Elon Musk plans to ban engagement farming on X. What does this mean for the platform?

Elon Musk at the Academy Museum of Motion Pictures on April 13.
Elon Musk at the Academy Museum of Motion Pictures on April 13. (Jordan Strauss/Invision/AP)

Elon Musk is planning to change the platform formerly known as Twitter once again — but this time, many hope, for the better.

On April 18, Musk, who purchased the company, now called X, in 2022, announced that any accounts found to be participating in engagement farming — a tactic used by social media accounts to get engagement, either by provoking outrage, conversation or employing a popular meme format — "will be suspended and traced to source.” Musk’s post reached over 100 million users and was met with many positive reactions.

Many people have been waiting for this style of posting to be dealt with, which, according to Jamie Cohen, a media studies professor at Queens College in New York, is ruining social media platforms.

“Finally, thank God! This is much needed. I'm so tired of seeing clickbait pages and those who put out fake news solely for engagement farming just for clicks, likes, and comments, and solely for profit, nothing else,” wrote @rawsalerts in a post.

“THIS is what we’ve all been waiting for. Thank you,” posted @nicksortor on X.

Social media engagement can include liking, sharing, reposting and commenting on posts. "Engagement farming" can be done by asking a question about a divisive topic or playing into or copying a meme that has gone viral in the past.

Although engagement farming can be done at a large scale, most of the time it's done with individual accounts. In some cases, accounts may join influencer pods — groups of creators that work together to raise each other’s engagement numbers — that can do it at a larger scale.

For example, a current trend on X is “the look between ‘Q’ and ‘E’ on your keyboard.” The point of this trend is to have the keys between the two chosen letters spell out a phrase and make a joke.

“Look between Y and I on your keyboard, that’s all I want,” @cryahahai wrote in an X post, with the punchline of the joke meaning that all the user wants is “U.”

Users see that this trend is going viral and choose to participate in it. Some people decide to use the format, not for humor, but simply because they know those types of posts are currently getting a lot of attention. Thus, many timelines are now flooded with a single format of post.

There are also several replicas of a tweet praising Apple for allowing users to copy and paste a security code as soon as it comes through a text. This type of post has gone viral before, and several users have tried to recreate the success.

“It's lowest common denominator stuff, but we're compelled to react,” Cohen told Yahoo News. “It's a time waster at best and something you interact with at worst — which of course just makes it work more.”

The more engagement these kinds of posts attract, the more traction they will have with a platform’s algorithm, which will surface them in users’ feeds instead of the accounts they actually follow, thus fueling a cycle of clickbait.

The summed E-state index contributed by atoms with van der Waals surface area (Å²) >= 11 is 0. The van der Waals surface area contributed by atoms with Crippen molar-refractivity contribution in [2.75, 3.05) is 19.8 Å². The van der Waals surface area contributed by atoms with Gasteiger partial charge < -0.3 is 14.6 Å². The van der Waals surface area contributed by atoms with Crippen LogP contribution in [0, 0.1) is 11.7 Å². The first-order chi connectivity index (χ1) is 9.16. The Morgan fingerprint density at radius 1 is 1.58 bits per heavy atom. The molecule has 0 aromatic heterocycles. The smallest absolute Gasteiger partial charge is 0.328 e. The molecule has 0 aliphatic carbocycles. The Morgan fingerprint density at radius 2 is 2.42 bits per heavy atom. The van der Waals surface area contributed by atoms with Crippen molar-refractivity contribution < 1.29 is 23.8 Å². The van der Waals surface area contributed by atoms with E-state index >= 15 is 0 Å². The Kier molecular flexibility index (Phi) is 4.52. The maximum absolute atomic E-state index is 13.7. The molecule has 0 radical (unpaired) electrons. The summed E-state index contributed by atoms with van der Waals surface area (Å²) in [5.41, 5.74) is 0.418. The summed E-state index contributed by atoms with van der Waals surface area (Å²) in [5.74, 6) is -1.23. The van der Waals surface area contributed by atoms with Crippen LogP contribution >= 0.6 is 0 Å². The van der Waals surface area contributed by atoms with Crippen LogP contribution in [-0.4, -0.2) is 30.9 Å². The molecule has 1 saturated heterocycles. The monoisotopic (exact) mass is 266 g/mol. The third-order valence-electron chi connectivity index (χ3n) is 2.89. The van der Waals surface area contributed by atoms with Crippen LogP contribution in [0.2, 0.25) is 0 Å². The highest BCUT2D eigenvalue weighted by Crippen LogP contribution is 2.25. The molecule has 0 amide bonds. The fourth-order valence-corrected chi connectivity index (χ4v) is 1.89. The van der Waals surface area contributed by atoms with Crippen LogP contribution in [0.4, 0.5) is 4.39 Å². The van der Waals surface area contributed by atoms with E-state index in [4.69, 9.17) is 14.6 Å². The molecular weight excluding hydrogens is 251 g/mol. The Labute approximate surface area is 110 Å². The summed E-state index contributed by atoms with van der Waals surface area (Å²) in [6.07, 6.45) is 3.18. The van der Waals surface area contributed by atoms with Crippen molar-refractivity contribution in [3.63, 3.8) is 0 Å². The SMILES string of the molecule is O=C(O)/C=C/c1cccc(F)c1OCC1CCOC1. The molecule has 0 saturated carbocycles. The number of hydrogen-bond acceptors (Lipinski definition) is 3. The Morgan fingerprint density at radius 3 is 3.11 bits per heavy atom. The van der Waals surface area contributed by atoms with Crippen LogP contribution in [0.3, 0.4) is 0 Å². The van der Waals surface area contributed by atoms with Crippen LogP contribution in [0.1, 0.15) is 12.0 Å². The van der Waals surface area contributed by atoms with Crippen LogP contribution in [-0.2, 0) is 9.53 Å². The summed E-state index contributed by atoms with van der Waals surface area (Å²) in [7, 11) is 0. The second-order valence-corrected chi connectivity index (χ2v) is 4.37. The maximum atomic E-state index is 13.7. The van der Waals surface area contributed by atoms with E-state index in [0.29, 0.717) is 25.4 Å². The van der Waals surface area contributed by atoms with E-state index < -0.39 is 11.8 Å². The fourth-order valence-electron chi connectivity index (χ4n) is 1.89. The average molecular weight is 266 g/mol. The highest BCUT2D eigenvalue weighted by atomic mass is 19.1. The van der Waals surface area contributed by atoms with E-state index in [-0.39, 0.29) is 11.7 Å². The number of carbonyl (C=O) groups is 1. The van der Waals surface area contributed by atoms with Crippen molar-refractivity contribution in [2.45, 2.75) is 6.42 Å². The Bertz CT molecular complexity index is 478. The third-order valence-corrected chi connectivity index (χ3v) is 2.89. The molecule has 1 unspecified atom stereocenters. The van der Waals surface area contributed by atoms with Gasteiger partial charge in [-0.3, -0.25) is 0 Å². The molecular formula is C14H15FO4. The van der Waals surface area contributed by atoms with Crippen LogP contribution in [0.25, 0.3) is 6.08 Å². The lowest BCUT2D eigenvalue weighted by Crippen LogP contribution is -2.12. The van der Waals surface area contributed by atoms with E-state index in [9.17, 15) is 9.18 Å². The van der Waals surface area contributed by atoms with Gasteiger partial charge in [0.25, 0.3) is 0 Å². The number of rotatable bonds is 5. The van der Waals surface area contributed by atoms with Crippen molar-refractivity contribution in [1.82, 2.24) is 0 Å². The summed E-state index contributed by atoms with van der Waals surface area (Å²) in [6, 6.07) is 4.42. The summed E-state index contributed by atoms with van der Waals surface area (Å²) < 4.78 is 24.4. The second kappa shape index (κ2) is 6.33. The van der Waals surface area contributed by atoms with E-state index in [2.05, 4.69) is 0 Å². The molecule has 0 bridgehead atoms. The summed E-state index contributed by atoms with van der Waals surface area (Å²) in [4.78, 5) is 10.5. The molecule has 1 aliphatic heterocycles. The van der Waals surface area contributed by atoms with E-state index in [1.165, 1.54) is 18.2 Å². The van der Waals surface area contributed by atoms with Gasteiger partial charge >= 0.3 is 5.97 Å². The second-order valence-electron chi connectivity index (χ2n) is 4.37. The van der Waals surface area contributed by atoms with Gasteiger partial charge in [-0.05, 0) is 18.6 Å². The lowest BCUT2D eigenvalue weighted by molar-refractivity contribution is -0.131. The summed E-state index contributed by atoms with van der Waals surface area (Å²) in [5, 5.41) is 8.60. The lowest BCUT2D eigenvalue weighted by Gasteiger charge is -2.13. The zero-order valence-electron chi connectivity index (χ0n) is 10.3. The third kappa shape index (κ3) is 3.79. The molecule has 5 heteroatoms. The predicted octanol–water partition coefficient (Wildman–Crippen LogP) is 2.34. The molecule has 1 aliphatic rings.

No social media platform is exempt from engagement farming-style posts, but under Musk’s leadership, many X users have observed that such content seems to have become ubiquitous on the platform. Some suggest that X’s Creator Ads Revenue Sharing program, which seems to incentivize the practice, is to blame.

Launched last year, the program required creators to have at least 500 followers, be a verified or X Blue subscriber and have at least 15 million impressions in the three months prior to joining. Creators don’t get paid directly for views, but rather for the amount of people that see ads under viral posts. After a few weeks, Musk lowered the threshold for impressions from 15 million to 5 million, making the program more accessible to creators.

“There’s been engagement farming since the early days of clickbait headlines and listicles in the early 2010s when the recommendation algorithms were just getting started,” Cohen said. “But with X’s incentives, the recommendation system works to optimize engagement bait so the farmers have increased their tactics exponentially.”

X didn’t respond to Yahoo News’ request for comment on the suggestion that its revenue sharing program encourages engagement farming.

X has not provided additional details on how, exactly, it plans to crack down on engagement farming, but Cohen predicts that doing so will be an uphill battle as long as the platform allows users to get paid to post. While there have been changes to the program since its initial launch, there hasn’t been public talk of ending payments for creators.

“As long as Elon incentivizes engagement, a new engagement tactic will appear very quickly,” he said. “There's enough users out there to try every tactic, so it's only a matter of time before another garbage trend appears.”